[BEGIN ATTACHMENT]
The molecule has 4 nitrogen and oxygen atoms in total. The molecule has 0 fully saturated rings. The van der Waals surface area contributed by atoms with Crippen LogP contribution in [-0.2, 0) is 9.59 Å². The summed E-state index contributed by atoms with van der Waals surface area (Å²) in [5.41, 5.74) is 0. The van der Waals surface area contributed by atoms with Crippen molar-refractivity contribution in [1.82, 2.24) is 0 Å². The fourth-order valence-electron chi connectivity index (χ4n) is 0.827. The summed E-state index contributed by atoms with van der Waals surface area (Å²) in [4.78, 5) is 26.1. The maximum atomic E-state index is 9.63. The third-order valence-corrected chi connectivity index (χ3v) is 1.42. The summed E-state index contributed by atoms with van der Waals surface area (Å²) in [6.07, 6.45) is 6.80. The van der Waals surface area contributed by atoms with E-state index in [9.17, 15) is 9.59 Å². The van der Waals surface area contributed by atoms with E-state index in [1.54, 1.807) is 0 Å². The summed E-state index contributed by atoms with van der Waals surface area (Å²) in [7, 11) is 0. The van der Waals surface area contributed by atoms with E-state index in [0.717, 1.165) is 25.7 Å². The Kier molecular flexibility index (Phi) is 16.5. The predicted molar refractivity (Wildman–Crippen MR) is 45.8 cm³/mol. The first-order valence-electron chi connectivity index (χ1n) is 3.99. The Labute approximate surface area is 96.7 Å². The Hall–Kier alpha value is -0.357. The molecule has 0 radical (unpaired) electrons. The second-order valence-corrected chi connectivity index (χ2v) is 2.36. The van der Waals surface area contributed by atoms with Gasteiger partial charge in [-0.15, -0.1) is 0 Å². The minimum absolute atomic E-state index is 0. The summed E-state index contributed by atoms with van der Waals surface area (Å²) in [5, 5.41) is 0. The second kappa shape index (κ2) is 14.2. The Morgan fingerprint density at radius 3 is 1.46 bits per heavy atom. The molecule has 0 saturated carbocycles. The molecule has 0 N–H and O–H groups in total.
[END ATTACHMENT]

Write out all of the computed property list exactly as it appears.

The molecule has 4 nitrogen and oxygen atoms in total. The molecule has 0 fully saturated rings. The van der Waals surface area contributed by atoms with Crippen LogP contribution in [-0.2, 0) is 9.59 Å². The summed E-state index contributed by atoms with van der Waals surface area (Å²) in [5.41, 5.74) is 0. The van der Waals surface area contributed by atoms with Crippen molar-refractivity contribution in [1.82, 2.24) is 0 Å². The fourth-order valence-electron chi connectivity index (χ4n) is 0.827. The summed E-state index contributed by atoms with van der Waals surface area (Å²) in [4.78, 5) is 26.1. The maximum atomic E-state index is 9.63. The third-order valence-corrected chi connectivity index (χ3v) is 1.42. The summed E-state index contributed by atoms with van der Waals surface area (Å²) in [6.07, 6.45) is 6.80. The van der Waals surface area contributed by atoms with E-state index in [9.17, 15) is 9.59 Å². The van der Waals surface area contributed by atoms with E-state index in [1.54, 1.807) is 0 Å². The summed E-state index contributed by atoms with van der Waals surface area (Å²) in [7, 11) is 0. The van der Waals surface area contributed by atoms with E-state index in [0.717, 1.165) is 25.7 Å². The Kier molecular flexibility index (Phi) is 16.5. The predicted molar refractivity (Wildman–Crippen MR) is 45.8 cm³/mol. The first-order valence-electron chi connectivity index (χ1n) is 3.99. The Labute approximate surface area is 96.7 Å². The Hall–Kier alpha value is -0.357. The molecule has 0 radical (unpaired) electrons. The second-order valence-corrected chi connectivity index (χ2v) is 2.36. The van der Waals surface area contributed by atoms with Gasteiger partial charge in [-0.15, -0.1) is 0 Å². The minimum absolute atomic E-state index is 0. The summed E-state index contributed by atoms with van der Waals surface area (Å²) in [5, 5.41) is 0. The second kappa shape index (κ2) is 14.2. The Morgan fingerprint density at radius 3 is 1.46 bits per heavy atom. The molecule has 0 saturated carbocycles. The molecule has 0 N–H and O–H groups in total.